Rep. Barbara Lee (D-Calif.), a longstanding opponent of the U.S. embargo against Cuba, is expecting to be named by President Barack Obama as the first ambassador to Cuba in more than 50 years.
The San Francisco Chronicle reported Sunday that Lee has told friends that she has a "gentlewoman's agreement" with Obama to be nominated before he leaves office in early 2017.
"Our source says restoring relations with Cuba has been Lee's 'life work,' and that being appointed ambassador would be her crowning achievement," the paper wrote.
When asked by the paper about this possibility, Lee — who has traveled to Cuba more than 20 times and met with Fidel and Raul Castro — declined to answer directly. But she did indicate that in her current position, she would help Obama try to achieve his goal of ending the embargo against Cuba.
"My priority and focus is working with my congressional colleagues to lift the embargo, end the travel ban and fully normalize relations with Cuba," she said, according to the Chronicle.
Obama announced last month that he would try to normalize relations with Cuba, and would start by trying to re-establish formal relations between the two countries. That would involve designating the U.S. Interests Section in Cuba as an embassy, and nominating and confirming an ambassador.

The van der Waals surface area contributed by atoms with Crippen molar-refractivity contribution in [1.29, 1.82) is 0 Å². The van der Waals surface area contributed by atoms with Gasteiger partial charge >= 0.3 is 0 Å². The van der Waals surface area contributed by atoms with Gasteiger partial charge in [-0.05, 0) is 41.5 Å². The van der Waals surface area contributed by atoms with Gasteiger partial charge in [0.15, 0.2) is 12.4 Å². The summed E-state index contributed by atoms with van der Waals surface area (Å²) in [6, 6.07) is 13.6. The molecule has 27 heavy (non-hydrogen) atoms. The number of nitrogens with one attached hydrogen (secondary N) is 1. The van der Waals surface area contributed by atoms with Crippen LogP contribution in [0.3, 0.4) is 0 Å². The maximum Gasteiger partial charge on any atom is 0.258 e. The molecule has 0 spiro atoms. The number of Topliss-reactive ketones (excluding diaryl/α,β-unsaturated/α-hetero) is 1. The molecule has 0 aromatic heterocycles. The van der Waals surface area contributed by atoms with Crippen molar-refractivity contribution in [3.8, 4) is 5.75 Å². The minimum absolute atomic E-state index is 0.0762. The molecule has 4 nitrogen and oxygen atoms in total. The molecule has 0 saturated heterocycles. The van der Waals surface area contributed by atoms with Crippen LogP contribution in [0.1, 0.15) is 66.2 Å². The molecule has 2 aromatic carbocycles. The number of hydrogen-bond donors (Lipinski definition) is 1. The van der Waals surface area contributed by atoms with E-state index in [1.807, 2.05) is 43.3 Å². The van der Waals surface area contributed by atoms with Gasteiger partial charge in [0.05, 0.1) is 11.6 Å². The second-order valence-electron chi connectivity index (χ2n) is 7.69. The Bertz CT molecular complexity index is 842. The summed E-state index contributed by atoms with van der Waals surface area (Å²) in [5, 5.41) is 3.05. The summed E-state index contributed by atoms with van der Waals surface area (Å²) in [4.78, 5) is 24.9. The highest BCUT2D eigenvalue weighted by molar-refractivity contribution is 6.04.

But Lee faces several obstacles before she or anyone else can become ambassador to Cuba. Many Republicans and Democrats oppose Obama's move, and say he made some concessions to Cuba without getting assurances that Cuba might give political dissidents more freedom to speak out against the government in Cuba, or undergo democratic reforms, or compensate the United States for the property it stole decades ago during the revolution.
The top Democrat on the Senate Foreign Relations Committee, Sen. Bob Menendez (D-N.J.), has come out against Obama's plan, and would likely lead Democratic opposition to naming a formal ambassador to Cuba or easing the embargo.
Just last week, regulations were implemented that should allow U.S. and Cuban officials to move more freely between the two countries as they begin discussions under Obama's plan to normalize relations.